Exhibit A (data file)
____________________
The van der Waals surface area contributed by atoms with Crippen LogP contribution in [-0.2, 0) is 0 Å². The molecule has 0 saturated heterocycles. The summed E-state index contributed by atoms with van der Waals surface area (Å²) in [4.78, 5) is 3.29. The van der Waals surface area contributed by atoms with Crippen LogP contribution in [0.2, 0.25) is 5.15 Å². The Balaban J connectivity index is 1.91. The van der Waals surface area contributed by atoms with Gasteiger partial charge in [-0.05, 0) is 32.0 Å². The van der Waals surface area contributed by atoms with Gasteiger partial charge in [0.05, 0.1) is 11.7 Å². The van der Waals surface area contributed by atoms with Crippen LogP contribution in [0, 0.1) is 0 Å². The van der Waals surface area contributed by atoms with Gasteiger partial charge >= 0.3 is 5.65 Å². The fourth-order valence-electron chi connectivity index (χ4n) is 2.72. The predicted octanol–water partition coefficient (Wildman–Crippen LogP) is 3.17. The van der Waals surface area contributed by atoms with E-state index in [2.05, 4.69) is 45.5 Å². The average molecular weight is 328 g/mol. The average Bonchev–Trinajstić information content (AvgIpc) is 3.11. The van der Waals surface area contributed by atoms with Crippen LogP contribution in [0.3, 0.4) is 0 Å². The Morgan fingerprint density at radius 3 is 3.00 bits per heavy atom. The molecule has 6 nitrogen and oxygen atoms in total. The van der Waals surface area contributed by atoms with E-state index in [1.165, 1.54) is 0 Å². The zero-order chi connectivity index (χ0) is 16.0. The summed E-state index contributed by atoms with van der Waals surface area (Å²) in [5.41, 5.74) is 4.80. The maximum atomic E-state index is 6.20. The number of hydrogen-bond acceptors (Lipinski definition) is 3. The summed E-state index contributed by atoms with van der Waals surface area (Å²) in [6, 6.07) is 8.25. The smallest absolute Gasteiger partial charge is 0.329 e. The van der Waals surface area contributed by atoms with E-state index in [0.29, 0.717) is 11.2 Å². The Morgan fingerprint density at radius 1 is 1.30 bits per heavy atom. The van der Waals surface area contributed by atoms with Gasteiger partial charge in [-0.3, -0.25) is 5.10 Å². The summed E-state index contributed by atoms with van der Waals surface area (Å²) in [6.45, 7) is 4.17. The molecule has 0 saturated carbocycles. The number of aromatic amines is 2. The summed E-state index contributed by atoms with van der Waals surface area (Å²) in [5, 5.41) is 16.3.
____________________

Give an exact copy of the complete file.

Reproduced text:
The van der Waals surface area contributed by atoms with Crippen LogP contribution in [-0.2, 0) is 0 Å². The molecule has 0 saturated heterocycles. The summed E-state index contributed by atoms with van der Waals surface area (Å²) in [4.78, 5) is 3.29. The van der Waals surface area contributed by atoms with Crippen LogP contribution in [0.2, 0.25) is 5.15 Å². The Balaban J connectivity index is 1.91. The van der Waals surface area contributed by atoms with Gasteiger partial charge in [-0.05, 0) is 32.0 Å². The van der Waals surface area contributed by atoms with Gasteiger partial charge in [0.05, 0.1) is 11.7 Å². The van der Waals surface area contributed by atoms with Crippen LogP contribution in [0, 0.1) is 0 Å². The van der Waals surface area contributed by atoms with Gasteiger partial charge >= 0.3 is 5.65 Å². The fourth-order valence-electron chi connectivity index (χ4n) is 2.72. The predicted octanol–water partition coefficient (Wildman–Crippen LogP) is 3.17. The van der Waals surface area contributed by atoms with E-state index in [2.05, 4.69) is 45.5 Å². The average molecular weight is 328 g/mol. The average Bonchev–Trinajstić information content (AvgIpc) is 3.11. The van der Waals surface area contributed by atoms with Crippen LogP contribution in [0.3, 0.4) is 0 Å². The Morgan fingerprint density at radius 3 is 3.00 bits per heavy atom. The molecule has 6 nitrogen and oxygen atoms in total. The van der Waals surface area contributed by atoms with E-state index in [1.165, 1.54) is 0 Å². The zero-order chi connectivity index (χ0) is 16.0. The summed E-state index contributed by atoms with van der Waals surface area (Å²) in [5.41, 5.74) is 4.80. The maximum atomic E-state index is 6.20. The number of hydrogen-bond acceptors (Lipinski definition) is 3. The summed E-state index contributed by atoms with van der Waals surface area (Å²) in [6, 6.07) is 8.25. The smallest absolute Gasteiger partial charge is 0.329 e. The van der Waals surface area contributed by atoms with E-state index in [0.29, 0.717) is 11.2 Å². The Morgan fingerprint density at radius 1 is 1.30 bits per heavy atom. The van der Waals surface area contributed by atoms with Gasteiger partial charge in [-0.3, -0.25) is 5.10 Å². The summed E-state index contributed by atoms with van der Waals surface area (Å²) in [6.45, 7) is 4.17. The molecule has 0 saturated carbocycles. The number of aromatic amines is 2. The summed E-state index contributed by atoms with van der Waals surface area (Å²) in [5, 5.41) is 16.3.